What is sexual violence?
Sexual violence refers to any sexual act that happens without consent, including threats or attempts to obtain sex or unwanted sexual comments or advances. Sexual violence can come from any person, regardless of their relationship to the victim/survivor or the setting they’re in.
And it’s not just physical. It’s important to remember that sexual violence can describe a range of actions, including:
- catcalling and whistling
- sharing of intimate photos without permission
- unwanted kissing and touching
- threatening someone to get sex
- sexual assault
While not all sexual violence is physical, any sexual touching without consent is a crime.
What is consent?
Consent is the voluntary agreement to do a particular sexual activity at a particular time — and it only applies to that activity at that time. It’s not just about saying yes or no once: Anything new or later means getting consent again. Everyone involved must actively, willingly, and continuously give consent to the sexual activity.
In Canada, a person must be at least 16 years old to be able to legally consent to sexual activity. For more detailed information, visit Age of Consent to Sexual Activtity (Department of Justice Canada).
What does consent look like?
For sex to be great, is has to be great for both people involved, which means communication, respect and meaningful consent. For consent to be meaningful, it must be:
- Given freely and enthusiastically. If someone is pressured or coerced into doing something, that is not consent. “No” always means “no” and needs to be respected.
- Ongoing. People can change their minds at any time during a sexual encounter — and if they do, it’s time to stop. Ongoing consent means ongoing communication. If you’re unsure how your partner is feeling, stop what you’re doing and ask.
- Specific and needed for every activity. Just because someone consents to one sexual activity doesn’t mean they’re consenting to another. Ask for every activity.
- Informed. There is no such thing as consent without all the information. Consent must be given honestly without lies, manipulation or tricks between the individuals.
How can I help someone who has experienced sexual violence?
If it happens to you:
- Call 911 if you’re in immediate danger. If 911 isn’t available where you are, call your local police.
- Seek medical attention if needed. If you’ve been sexually assaulted, consider seeking medical attention. Not all injuries are visible. You can also ask about emergency contraception, sexually transmitted infection (STI) testing, and pregnancy testing.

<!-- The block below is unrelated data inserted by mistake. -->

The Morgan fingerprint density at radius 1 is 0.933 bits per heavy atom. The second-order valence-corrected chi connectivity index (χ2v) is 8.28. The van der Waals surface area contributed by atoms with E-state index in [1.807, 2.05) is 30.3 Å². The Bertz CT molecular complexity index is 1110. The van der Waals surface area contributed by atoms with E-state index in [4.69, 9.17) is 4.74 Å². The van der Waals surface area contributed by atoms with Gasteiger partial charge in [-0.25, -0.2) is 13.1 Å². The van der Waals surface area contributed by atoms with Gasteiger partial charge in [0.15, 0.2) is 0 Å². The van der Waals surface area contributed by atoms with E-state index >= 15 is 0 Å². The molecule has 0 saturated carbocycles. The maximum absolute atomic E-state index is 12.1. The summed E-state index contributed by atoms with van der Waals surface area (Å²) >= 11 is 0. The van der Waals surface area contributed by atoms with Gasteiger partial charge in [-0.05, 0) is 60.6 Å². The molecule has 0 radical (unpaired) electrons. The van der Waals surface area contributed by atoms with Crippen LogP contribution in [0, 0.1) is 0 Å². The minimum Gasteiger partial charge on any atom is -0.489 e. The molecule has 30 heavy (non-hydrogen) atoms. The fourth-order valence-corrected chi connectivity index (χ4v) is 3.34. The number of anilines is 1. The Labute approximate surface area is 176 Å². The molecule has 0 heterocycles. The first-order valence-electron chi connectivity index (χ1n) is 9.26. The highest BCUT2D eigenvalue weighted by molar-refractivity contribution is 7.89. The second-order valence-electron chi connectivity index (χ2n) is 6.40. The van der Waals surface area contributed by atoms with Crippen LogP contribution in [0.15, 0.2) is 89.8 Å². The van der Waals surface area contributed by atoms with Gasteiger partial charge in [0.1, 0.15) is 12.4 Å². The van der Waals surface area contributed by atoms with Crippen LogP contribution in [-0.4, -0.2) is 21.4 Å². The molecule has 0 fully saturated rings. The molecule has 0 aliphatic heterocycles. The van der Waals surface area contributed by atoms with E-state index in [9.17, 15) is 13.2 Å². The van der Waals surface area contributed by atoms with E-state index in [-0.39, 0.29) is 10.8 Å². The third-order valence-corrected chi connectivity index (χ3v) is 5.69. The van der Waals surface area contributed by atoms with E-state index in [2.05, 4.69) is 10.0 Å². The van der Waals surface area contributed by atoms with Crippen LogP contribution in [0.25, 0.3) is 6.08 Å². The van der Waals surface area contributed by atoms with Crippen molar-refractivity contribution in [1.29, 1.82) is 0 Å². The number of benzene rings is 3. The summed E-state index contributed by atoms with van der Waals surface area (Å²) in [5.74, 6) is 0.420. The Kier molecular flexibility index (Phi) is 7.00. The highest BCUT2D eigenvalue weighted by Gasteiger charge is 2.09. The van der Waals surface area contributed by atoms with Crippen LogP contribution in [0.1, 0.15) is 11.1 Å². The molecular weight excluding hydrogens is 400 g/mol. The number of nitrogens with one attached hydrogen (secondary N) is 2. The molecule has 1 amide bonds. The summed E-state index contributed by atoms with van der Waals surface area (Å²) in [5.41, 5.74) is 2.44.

- Find a support service. 24/7 phone or chat support is available. Learn where to get help
- Get support from family and friends. Reach out to someone you trust and who can support you.
- Remember: What happened is not your fault, no matter what you were wearing, doing, or saying at the time.
If it happens to someone you know:
- Listen to them. Don’t interrupt. People need time to process an overwhelming situation. Moments of silence are okay.
- Believe them. No one deserves to be sexually assaulted, and it is never the victim/survivor’s fault. Avoid “why” questions that can imply the violence was their fault.
- Provide information, not advice. Everyone’s situation is different, and people need to do what’s best for them. Offer resources rather than next steps.
True or false?
Do you know what meaningful consent looks like? Read the scenarios below and see whether the statements are true or false.
If a person doesn't physically resist sex, they have given consent.
False. This is not true consent. A lack of “no” doesn’t mean that someone is agreeing to sex — there has to be ongoing and enthusiastic participation by both people.
If your long-term partner agreed to sex one night, they are automatically agreeing to it the next night.
False. You need to get consent for every specific sexual activity, with every partner, every time. No exceptions. Communication is important and can make the sexual activity even better.
If the person you are with is passed out, it’s okay to have sex with them.
False. Consent cannot be assumed or implied, and an unconscious person is not capable of giving consent. Even if this person is your long-term partner, there is no consent.
If the person you are with agrees to sex with a condom and then you take it off without them knowing, there was no consent.
True. Your partner agreed to one act, and sex without a condom is another. They have been tricked and could not give informed consent.
If your coach has sex with you, there is no consent.
True — there is no consent here. When there is an imbalance of power in a relationship, the consent is never, ever there. A coach is only one example of someone in a position of trust and authority. Other examples include teachers, adult family members, leaders in faith communities, or caregivers.
If you or someone you know is experiencing gender-based violence, help is available.
If you need immediate assistance, call 911 or your local law enforcement.
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